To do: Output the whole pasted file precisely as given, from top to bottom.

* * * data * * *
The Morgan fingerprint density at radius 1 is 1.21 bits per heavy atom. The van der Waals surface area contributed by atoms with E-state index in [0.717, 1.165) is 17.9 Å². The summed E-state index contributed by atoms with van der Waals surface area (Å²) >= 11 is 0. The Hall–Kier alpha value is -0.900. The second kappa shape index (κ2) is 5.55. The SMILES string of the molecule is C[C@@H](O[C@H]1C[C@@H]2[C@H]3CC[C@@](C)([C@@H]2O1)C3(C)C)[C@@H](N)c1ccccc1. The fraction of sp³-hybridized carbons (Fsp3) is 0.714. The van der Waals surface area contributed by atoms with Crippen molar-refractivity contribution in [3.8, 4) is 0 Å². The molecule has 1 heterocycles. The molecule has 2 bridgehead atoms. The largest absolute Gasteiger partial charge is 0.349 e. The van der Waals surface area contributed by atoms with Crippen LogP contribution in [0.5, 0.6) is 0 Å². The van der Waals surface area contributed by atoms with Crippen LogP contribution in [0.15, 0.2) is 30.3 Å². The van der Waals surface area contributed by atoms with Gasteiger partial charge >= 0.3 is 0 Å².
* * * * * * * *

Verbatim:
The Morgan fingerprint density at radius 1 is 1.21 bits per heavy atom. The van der Waals surface area contributed by atoms with E-state index in [0.717, 1.165) is 17.9 Å². The summed E-state index contributed by atoms with van der Waals surface area (Å²) >= 11 is 0. The Hall–Kier alpha value is -0.900. The second kappa shape index (κ2) is 5.55. The SMILES string of the molecule is C[C@@H](O[C@H]1C[C@@H]2[C@H]3CC[C@@](C)([C@@H]2O1)C3(C)C)[C@@H](N)c1ccccc1. The fraction of sp³-hybridized carbons (Fsp3) is 0.714. The van der Waals surface area contributed by atoms with Crippen molar-refractivity contribution in [3.8, 4) is 0 Å². The molecule has 1 heterocycles. The molecule has 2 bridgehead atoms. The largest absolute Gasteiger partial charge is 0.349 e. The van der Waals surface area contributed by atoms with Crippen LogP contribution in [0.5, 0.6) is 0 Å². The van der Waals surface area contributed by atoms with Crippen LogP contribution in [0.15, 0.2) is 30.3 Å². The van der Waals surface area contributed by atoms with Gasteiger partial charge >= 0.3 is 0 Å².